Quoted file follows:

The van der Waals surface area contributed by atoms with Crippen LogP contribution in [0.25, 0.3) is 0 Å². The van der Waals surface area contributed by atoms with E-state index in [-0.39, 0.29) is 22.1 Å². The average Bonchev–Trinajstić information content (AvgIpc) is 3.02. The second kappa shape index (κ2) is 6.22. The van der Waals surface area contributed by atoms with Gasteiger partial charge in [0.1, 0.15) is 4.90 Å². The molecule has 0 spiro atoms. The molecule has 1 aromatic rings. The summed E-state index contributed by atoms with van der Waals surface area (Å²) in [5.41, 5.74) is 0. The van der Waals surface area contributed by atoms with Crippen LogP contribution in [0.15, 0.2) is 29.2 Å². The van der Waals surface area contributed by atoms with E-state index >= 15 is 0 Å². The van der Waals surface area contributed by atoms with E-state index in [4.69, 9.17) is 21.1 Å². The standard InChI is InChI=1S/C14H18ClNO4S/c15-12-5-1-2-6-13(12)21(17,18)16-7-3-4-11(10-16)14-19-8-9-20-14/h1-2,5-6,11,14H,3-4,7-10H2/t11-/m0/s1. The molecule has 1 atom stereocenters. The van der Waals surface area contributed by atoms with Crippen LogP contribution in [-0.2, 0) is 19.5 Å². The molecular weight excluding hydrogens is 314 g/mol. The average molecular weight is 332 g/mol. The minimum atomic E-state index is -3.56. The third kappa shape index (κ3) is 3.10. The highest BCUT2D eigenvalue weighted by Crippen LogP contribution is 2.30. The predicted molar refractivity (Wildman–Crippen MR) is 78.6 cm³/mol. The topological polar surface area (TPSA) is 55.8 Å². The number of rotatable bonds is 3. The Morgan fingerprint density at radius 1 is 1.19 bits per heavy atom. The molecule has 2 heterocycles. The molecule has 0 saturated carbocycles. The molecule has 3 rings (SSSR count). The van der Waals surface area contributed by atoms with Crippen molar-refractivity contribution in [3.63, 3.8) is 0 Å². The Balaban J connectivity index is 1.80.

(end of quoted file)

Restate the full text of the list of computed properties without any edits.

The van der Waals surface area contributed by atoms with Crippen LogP contribution in [0.25, 0.3) is 0 Å². The van der Waals surface area contributed by atoms with E-state index in [-0.39, 0.29) is 22.1 Å². The average Bonchev–Trinajstić information content (AvgIpc) is 3.02. The second kappa shape index (κ2) is 6.22. The van der Waals surface area contributed by atoms with Gasteiger partial charge in [0.1, 0.15) is 4.90 Å². The molecule has 0 spiro atoms. The molecule has 1 aromatic rings. The summed E-state index contributed by atoms with van der Waals surface area (Å²) in [5.41, 5.74) is 0. The van der Waals surface area contributed by atoms with Crippen LogP contribution in [0.15, 0.2) is 29.2 Å². The van der Waals surface area contributed by atoms with E-state index >= 15 is 0 Å². The van der Waals surface area contributed by atoms with E-state index in [4.69, 9.17) is 21.1 Å². The standard InChI is InChI=1S/C14H18ClNO4S/c15-12-5-1-2-6-13(12)21(17,18)16-7-3-4-11(10-16)14-19-8-9-20-14/h1-2,5-6,11,14H,3-4,7-10H2/t11-/m0/s1. The molecule has 1 atom stereocenters. The van der Waals surface area contributed by atoms with Crippen LogP contribution in [-0.2, 0) is 19.5 Å². The molecular weight excluding hydrogens is 314 g/mol. The average molecular weight is 332 g/mol. The minimum atomic E-state index is -3.56. The third kappa shape index (κ3) is 3.10. The highest BCUT2D eigenvalue weighted by Crippen LogP contribution is 2.30. The predicted molar refractivity (Wildman–Crippen MR) is 78.6 cm³/mol. The topological polar surface area (TPSA) is 55.8 Å². The number of rotatable bonds is 3. The Morgan fingerprint density at radius 1 is 1.19 bits per heavy atom. The molecule has 2 heterocycles. The molecule has 0 saturated carbocycles. The molecule has 3 rings (SSSR count). The van der Waals surface area contributed by atoms with Crippen molar-refractivity contribution in [3.63, 3.8) is 0 Å². The Balaban J connectivity index is 1.80.